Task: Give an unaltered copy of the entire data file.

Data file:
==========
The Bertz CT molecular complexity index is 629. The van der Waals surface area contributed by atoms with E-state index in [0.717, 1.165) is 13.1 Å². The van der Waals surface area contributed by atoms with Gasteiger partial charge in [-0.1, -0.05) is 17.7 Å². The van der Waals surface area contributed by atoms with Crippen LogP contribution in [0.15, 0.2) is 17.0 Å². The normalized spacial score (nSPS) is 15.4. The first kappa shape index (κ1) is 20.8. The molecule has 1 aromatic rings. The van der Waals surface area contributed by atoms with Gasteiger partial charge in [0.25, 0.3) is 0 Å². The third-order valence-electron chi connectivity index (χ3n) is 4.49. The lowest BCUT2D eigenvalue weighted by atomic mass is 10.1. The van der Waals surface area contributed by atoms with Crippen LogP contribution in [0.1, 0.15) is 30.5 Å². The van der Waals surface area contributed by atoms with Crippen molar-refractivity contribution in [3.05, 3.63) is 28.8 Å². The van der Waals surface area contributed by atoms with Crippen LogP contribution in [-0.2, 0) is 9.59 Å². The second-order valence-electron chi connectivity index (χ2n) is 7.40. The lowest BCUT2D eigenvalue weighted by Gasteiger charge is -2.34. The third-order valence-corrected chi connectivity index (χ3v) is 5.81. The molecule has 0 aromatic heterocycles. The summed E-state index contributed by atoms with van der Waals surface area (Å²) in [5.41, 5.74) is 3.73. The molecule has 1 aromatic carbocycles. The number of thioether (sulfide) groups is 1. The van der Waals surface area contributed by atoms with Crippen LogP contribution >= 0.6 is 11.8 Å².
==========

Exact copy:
The Bertz CT molecular complexity index is 629. The van der Waals surface area contributed by atoms with E-state index in [0.717, 1.165) is 13.1 Å². The van der Waals surface area contributed by atoms with Gasteiger partial charge in [-0.1, -0.05) is 17.7 Å². The van der Waals surface area contributed by atoms with Crippen LogP contribution in [0.15, 0.2) is 17.0 Å². The normalized spacial score (nSPS) is 15.4. The first kappa shape index (κ1) is 20.8. The molecule has 1 aromatic rings. The van der Waals surface area contributed by atoms with Gasteiger partial charge in [0.25, 0.3) is 0 Å². The third-order valence-electron chi connectivity index (χ3n) is 4.49. The lowest BCUT2D eigenvalue weighted by atomic mass is 10.1. The van der Waals surface area contributed by atoms with Crippen LogP contribution in [0.1, 0.15) is 30.5 Å². The van der Waals surface area contributed by atoms with Crippen molar-refractivity contribution in [3.05, 3.63) is 28.8 Å². The van der Waals surface area contributed by atoms with Crippen LogP contribution in [-0.2, 0) is 9.59 Å². The second-order valence-electron chi connectivity index (χ2n) is 7.40. The lowest BCUT2D eigenvalue weighted by Gasteiger charge is -2.34. The third-order valence-corrected chi connectivity index (χ3v) is 5.81. The molecule has 0 aromatic heterocycles. The summed E-state index contributed by atoms with van der Waals surface area (Å²) in [5.41, 5.74) is 3.73. The molecule has 1 aromatic carbocycles. The number of thioether (sulfide) groups is 1. The van der Waals surface area contributed by atoms with Crippen LogP contribution >= 0.6 is 11.8 Å².